Statistics on crime rates, violent crimes, racial involvement, and juvenile crime are often misrepresented, allowing a fear of crime by society. These crime myths tend to cause public fear to turn to more punitive solutions and harsh penalties for criminals. However, many Americans also desire to rehabilitate and examine the underlying causes of crime. To understand the possible forms of punishment, one may look at the ... ... middle of paper ... ... the past several decades as a tough on crime approach has been adopted in the United States. According to Barkan and Bryjak, this approach has not served as a deterrent to crime.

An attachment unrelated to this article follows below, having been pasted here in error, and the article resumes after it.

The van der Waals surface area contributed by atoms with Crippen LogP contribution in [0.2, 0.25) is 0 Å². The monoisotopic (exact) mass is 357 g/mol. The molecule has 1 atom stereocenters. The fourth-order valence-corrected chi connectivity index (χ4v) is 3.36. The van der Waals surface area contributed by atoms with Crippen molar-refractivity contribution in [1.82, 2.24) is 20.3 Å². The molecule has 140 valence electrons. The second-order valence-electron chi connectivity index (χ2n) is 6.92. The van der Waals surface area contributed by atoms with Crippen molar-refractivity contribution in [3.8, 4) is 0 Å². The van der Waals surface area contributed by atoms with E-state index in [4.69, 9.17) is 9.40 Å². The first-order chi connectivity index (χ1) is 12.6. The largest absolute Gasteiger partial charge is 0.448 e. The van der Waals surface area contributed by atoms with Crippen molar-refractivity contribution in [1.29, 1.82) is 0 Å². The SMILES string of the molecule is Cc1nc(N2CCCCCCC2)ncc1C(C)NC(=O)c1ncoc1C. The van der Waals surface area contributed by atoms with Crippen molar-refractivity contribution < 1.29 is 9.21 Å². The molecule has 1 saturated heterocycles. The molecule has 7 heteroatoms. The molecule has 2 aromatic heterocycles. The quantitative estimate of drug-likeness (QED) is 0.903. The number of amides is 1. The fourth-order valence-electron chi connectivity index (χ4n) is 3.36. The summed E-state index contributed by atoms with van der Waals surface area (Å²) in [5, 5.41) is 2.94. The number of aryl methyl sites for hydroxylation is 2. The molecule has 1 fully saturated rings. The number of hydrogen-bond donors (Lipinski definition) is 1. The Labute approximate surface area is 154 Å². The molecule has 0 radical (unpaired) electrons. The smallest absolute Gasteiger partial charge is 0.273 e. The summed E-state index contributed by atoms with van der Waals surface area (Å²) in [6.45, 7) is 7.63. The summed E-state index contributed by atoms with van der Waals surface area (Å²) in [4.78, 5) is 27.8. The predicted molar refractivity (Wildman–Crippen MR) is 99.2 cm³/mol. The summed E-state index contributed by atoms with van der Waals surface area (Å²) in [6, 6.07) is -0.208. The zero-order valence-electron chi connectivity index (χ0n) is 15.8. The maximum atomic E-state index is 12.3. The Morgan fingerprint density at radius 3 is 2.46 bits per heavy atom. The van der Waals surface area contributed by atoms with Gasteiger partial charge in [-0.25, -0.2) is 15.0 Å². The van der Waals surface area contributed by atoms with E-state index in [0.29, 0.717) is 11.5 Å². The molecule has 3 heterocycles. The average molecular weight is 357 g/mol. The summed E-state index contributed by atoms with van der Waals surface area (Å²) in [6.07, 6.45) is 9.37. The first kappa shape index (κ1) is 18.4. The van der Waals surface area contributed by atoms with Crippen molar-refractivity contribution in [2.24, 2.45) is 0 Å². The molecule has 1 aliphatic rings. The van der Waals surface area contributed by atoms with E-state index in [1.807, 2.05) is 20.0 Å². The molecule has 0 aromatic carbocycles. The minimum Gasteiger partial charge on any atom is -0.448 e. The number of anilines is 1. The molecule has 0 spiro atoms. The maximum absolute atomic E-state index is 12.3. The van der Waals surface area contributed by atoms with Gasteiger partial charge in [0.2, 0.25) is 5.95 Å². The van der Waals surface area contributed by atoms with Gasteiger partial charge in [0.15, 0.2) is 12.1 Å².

Crime is legally defined as “acts which break or contravene the letter of the law” (Mooney et al., 2004, pg 6). There is, however, another definition of what crime is, “acts which break or contravene a set of formal or informal norms or codes” (Mooney et al., 2004, pg 6), the normative definition. The two definitions of crime are quite different; there is no one predetermined definition of what is meant by the term ‘crime’, therefore, it is socially constructed. Evidence suggests that the fear of crime is growing in today’s society. It is assumed that crime is getting worse; “we have got used to thinking of crime, like the weather and pop music, as something that is always getting worse” (Reiner in Mooney et al., 2004, pg 11).